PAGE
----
When it comes to prosecution of trademark, design or patent applications, there are a lot of things that are common to all countries. However, each country has its own peculiarities and most often, its mind blogging for attorneys who are
The phrase “I’ll sue you” is one that many people love to use, without actually giving too much thought to whether legal action can in fact be taken and if so, whether it’ll be maintainable in a Court of Law. Lawyers take it a step further (in an attempt to make their client’s happy) by telling the other party that legal action will be taken against them if they do not comply or do what is necessary to be done. As a lawyer, it is pertinent to make sure your client is in the clear before actually threatening to someone with legal threats. The Delhi High Court reiterated this by granting an injunction against Vitaflex Mauch GMBH from issuing the groundless, unjustifiable or wrongful threats to Bata India.
Rapid prototyping, or 3D printing as it is called today was a method to create prototypes in industries before actual products were manufactured. It was both cost-effective and also a good method of determining if there were any defects before actually manufacturing the actual product. Technology advanced and times changed; 3D printing is now used to create anything and everything, including low-cost prosthetic limbs, skin and bones and many more such imaginable things! 3D printing technology is a revolutionary one and has been game changer for a number of industries.
Thou shal not steal is definitely the underlying point of all intellectual property rights, and Twitter reaffirmed this by deleting a tweet on a complaint made by Olga Lexell, a freelance writer from Los Angeles. Her premise was that she’s a freelance writer who makes her living writing jokes and since that’s her creation (intellectual property), other users didn’t have the right to re-post it without giving her due credit. This has definitely raised a lot of questions on whether jokes can actually be copyrighted under the copyright laws and more importantly, if such a right would be enforceable.
A recent order by the Delhi High Court reiterates the importance of a carefully thought out and drafted agreements. This particular matter was one concerning breach of a franchise agreement which entailed confidential information, trade secrets, get-up, layout, arrangement, trade-dress of the Plaintiff’s fitness centres and spas. The Plaintiff (Ozone Fitness) filed a suit against Pure Fitness and others and sought an interim injunction. This case is definitely one of its kind given the nature of the suit, the reasoning of the Court and the restriction on the interim injunction granted in favour of the Plaintiff.
There have been several instances where I’ve looked at a menu card at a pub with a really cool cocktail name and wondered if they’ve trademarked it. Never did I once imagine that the ones that are common and used by all are in fact the ones that are registered trademarks. So would use of these trademarks by restaurants and pubs in their menu card amount to trademark infringement? There are several possibilities in connection with this and before I get to that, here’s a list of cocktail names that are filed/registered in India, some of them actually belong to the big players of the alcohol industry.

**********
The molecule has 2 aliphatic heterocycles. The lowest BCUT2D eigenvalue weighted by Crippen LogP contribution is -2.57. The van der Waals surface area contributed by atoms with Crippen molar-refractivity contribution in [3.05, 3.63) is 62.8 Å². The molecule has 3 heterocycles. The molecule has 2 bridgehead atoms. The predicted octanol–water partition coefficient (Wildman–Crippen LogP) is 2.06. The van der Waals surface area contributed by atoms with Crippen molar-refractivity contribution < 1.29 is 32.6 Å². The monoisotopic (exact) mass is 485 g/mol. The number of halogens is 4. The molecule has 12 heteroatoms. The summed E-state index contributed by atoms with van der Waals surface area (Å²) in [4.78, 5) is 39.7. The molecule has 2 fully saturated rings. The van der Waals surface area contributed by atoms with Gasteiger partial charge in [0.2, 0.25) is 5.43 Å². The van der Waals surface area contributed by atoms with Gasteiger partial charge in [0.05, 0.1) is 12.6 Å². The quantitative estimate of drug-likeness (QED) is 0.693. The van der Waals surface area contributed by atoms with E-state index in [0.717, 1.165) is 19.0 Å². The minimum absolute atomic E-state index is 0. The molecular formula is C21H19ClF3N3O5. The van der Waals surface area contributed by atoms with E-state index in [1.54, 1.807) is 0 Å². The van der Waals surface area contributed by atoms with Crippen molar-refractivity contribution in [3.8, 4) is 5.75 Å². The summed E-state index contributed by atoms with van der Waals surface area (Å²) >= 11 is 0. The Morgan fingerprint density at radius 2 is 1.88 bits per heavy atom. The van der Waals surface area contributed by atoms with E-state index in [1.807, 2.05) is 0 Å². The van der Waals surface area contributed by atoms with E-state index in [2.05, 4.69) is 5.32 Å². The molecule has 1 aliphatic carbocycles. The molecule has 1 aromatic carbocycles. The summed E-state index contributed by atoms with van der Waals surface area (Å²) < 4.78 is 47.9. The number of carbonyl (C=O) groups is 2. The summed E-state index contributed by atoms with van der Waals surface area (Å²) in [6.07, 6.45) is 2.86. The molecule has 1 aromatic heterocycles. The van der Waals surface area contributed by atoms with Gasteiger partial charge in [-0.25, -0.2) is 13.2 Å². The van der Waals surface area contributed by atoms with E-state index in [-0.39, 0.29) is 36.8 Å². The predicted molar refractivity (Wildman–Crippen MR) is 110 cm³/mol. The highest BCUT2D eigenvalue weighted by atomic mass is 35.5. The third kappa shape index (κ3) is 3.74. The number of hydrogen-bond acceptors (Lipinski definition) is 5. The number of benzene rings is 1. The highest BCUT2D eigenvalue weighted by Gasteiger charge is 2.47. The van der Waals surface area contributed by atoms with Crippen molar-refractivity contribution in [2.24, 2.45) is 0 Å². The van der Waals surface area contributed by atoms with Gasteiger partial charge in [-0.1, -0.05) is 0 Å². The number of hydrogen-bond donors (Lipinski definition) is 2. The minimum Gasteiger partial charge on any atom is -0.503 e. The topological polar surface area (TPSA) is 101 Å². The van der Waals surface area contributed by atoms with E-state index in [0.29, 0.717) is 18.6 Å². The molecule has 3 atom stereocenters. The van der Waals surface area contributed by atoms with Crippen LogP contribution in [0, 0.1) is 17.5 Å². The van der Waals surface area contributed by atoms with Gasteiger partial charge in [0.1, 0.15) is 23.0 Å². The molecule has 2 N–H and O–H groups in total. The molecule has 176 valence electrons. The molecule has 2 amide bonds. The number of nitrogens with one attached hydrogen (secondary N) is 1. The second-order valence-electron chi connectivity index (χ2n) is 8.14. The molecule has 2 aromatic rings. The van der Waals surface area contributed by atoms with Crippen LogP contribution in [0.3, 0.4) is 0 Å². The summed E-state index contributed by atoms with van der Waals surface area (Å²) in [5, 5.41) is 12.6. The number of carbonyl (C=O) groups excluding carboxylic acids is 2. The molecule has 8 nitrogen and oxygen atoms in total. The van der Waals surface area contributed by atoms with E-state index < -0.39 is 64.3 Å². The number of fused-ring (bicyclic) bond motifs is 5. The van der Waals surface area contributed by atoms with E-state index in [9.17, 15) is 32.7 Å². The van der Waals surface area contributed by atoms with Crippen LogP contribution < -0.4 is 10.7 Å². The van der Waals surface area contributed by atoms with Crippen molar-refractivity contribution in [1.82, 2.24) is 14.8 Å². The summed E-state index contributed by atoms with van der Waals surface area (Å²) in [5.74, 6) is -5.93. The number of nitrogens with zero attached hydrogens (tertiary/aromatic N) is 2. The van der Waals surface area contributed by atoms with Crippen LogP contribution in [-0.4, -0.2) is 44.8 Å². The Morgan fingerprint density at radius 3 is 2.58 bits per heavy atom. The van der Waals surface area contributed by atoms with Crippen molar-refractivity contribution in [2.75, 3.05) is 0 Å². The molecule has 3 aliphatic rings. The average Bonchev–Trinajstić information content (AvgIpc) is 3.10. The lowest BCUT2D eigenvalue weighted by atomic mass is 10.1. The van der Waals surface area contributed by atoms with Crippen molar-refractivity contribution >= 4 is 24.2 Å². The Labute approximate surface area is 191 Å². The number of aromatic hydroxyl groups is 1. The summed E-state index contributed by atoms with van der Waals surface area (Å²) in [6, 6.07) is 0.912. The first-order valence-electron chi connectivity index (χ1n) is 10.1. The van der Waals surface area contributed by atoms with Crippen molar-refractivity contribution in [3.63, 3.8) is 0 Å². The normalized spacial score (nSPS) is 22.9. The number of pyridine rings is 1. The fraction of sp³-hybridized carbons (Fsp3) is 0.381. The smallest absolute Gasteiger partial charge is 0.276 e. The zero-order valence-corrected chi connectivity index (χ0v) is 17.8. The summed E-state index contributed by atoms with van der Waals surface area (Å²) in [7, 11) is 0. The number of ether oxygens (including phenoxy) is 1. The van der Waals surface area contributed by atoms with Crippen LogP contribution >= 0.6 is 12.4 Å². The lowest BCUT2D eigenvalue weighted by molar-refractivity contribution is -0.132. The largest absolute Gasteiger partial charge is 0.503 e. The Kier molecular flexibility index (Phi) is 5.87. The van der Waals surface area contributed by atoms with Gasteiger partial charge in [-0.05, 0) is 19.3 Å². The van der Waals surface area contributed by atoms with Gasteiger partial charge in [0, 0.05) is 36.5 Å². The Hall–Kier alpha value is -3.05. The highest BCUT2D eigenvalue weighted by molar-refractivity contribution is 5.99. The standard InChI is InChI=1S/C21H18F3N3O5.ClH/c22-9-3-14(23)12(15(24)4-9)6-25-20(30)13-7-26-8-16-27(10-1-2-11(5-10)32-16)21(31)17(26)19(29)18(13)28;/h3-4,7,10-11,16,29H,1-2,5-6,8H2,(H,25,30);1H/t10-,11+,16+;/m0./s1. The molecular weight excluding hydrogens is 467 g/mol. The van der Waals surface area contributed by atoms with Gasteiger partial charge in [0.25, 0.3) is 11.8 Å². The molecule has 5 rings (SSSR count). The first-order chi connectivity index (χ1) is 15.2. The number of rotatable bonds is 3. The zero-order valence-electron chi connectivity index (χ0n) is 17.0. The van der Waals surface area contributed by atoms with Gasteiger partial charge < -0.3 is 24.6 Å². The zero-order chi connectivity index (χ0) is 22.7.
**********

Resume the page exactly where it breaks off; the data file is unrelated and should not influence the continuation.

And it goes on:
The Delhi High Court recently granted an injunction against India Circus on a suit filed by Good Earth for passing-off of their designs, particularly for motifs, logos, patterns of Serai, Periyar, Vrindavan, Lotus, Bali Mynah, Rose Princess and Falcon on products. The Court has discussed passing-off in case of designs and also the concept of novelty (which hasn’t been discussed much) in terms of a design being old in itself but when applied to a new article to which it has never been previously applied, it being a novel design.
In my previous article, I’d written about how different aspects of the video game (story line, source code, characters, background music, screen shots, packaging) can be protected under the laws of copyright. In addition to this, there are different aspects of the trademark law that a game developer will have to keep in mind while creating a game is a world of unending possibilities.
Before I start off telling the world the numerous ways in which different parts of a video games can be protected as an intellectual property, I must admit that I don’t play video games myself and all my knowledge about it is limited to all that I hear about it from friends and colleagues. Though video games have never really fascinated me, when I started reading and knowing more about them (purely for research!), it’s definitely something I wanted to try my hand at!
My science teacher in school (I’m certain most them around the world) always told us how science is connected to everything in our day to day lives. It was quite amusing to understand how it worked practically and I wondered if it was in fact possible to connect something else like we connect science to our daily lives. I have come to realise that I feel the same way about intellectual property and constantly connect it to the things we come across in the course of our daily life – Mobile Applications, board games, food recipes, magic and now musical instruments. So can musical instruments be protected under the laws of intellectual property? Yes! The laws of patent and design provides for sound protection of musical instruments!
We are a boutique intellectual property law firm based out of India, assisting clients ranging from early-stage start-ups to Fortune 500 companies across several industries in protecting intellectual property across the globe.